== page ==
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See also: belovèd



belove +‎ -ed.


  • (Received Pronunciation) IPA(key): (as a noun or an attributive adjective) /bɪ.ˈlʌv.ɪd/, (as a predicative adjective/past participle) /bɪ.ˈlʌvd/
  • (US, Canada) IPA(key): (as a noun or an attributive adjective) /bə.ˈlʌv.əd/, (as a predicative adjective/past participle) /bə.ˈlʌvd/
  • hyphenation (noun or attributive adjective): be‧lov‧ed
  • hyphenation (predicative adjective/past participle): be‧loved


beloved (comparative more beloved, superlative most beloved)

  1. Much loved, dearly loved.



beloved (plural beloveds)

  1. Someone who is loved; something that is loved.




  1. (obsolete) simple past tense and past participle of belove.
    • 1547, The Order of the Communion. With the Kings Majesties Proclamation, London: Imprinted [...] by Richard Grafton, OCLC 613901137, page 4:
      Dearly beloved in the Lord, ye coming to his holy Communion, must consider what St. Paul writeth to the Corinthians, how he exhorteth all persons diligently to try and examine themselves, or ever they presume to eat of this bread, and drink of this Cup: []
    • 1747, Thomas Birch, “William Lord Russel”, in The Heads of Illustrious Persons of Great Britain, Engraven by Mr. [Jacobus] Houbraken, and Mr. [George] Vertue. With Their Lives and Characters, volume I, London: Printed for John and Paul Knapton, OCLC 929085839, page 124:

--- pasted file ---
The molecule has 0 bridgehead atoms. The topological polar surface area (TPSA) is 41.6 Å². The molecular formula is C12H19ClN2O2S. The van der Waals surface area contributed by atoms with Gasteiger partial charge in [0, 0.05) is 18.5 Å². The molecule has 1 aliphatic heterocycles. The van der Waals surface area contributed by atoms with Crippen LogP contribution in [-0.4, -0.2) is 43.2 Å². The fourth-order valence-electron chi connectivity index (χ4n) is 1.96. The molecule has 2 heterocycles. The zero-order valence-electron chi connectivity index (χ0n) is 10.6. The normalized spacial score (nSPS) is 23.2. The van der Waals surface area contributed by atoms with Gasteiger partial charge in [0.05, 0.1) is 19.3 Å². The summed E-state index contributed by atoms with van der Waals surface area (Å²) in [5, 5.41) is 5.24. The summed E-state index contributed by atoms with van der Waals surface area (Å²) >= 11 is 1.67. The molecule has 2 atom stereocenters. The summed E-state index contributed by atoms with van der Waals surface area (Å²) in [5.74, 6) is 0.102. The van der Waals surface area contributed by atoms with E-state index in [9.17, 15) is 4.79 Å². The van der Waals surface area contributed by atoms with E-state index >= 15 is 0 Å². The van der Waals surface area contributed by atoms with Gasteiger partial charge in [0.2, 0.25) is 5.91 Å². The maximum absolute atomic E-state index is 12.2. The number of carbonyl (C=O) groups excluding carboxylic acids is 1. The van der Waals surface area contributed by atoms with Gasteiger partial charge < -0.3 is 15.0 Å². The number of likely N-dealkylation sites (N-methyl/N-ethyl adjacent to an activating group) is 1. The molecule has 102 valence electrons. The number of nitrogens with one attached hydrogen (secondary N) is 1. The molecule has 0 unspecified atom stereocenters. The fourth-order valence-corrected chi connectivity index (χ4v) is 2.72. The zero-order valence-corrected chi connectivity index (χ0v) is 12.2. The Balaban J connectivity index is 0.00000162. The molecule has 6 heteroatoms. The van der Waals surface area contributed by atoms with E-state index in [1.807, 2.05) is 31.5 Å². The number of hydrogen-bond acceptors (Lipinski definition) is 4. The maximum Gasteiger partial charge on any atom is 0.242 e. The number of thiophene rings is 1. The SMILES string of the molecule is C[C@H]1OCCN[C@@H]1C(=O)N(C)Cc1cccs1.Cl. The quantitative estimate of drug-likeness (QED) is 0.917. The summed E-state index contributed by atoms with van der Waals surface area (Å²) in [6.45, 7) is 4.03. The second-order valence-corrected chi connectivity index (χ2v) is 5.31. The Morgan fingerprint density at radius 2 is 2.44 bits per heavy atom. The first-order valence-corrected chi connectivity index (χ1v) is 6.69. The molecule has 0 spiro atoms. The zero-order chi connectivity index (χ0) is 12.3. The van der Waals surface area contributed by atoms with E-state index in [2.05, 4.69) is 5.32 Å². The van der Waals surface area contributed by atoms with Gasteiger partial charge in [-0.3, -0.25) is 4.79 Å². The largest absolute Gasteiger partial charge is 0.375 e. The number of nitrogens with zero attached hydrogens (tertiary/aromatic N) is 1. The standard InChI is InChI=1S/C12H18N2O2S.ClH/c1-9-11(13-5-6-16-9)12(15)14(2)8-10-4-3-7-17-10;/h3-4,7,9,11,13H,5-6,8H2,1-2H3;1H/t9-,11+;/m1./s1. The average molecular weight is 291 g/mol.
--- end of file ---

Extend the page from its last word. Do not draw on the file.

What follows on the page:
He [William Russell, Lord Russell] was a man of great candour and of a general reputation, univerſally beloved and truſted; of a generous and obliging temper.
    • 1760, Delahay Gordon, “The Life and Death of Mary Queen of Scots”, in A General History of the Lives, Trials, and Executions of All the Royal and Noble Personages, that have Suffered in Great-Britain and Ireland for High Treason, or Other Crimes, from the Accession of Henry VIII. to the Throne of England, down to the Present Time; [...], volume II, London: Printed for J. Burd, opposite St. Dunstan's Church, Fleet-Street, OCLC 13192347, page 108:
      [B]eing a plain and honeſt-minded man, [] he [Matthew Stewart, 4th Earl of Lennox] loſt the favour of the French king in a ſhort time; and, when he could neither continue at home, nor return into France, he came into England, and ſubmitted himſelf to Henry VIII, who accepted him as a man well-beloved in the weſt borders, and acknowledged him as next heir to the crown of Scotland, after Mary then an infant, []
    • 1800, Schultz; [Benjamin Beresford, translator], “The Wooer”, in A Collection of German Ballads and Songs with Their Original Music, Done into English, 2nd edition, Berlin: [Printed by G. F. Starke and] sold by H. Frölich, and by Messieurs Baumgärtners, Leipsic, OCLC 43407965, stanza I, page 29:
      With auburn locks and killing eyes, / A laſs tripp'd o'er the mead. / The day declin'd; soft blush'd the skies, / And warblings fill'd the glade. / I nought but her could hear and see.— / Belov'd, I swear, the maid shall be, / Forever and for aye by me!

Alternative forms[edit]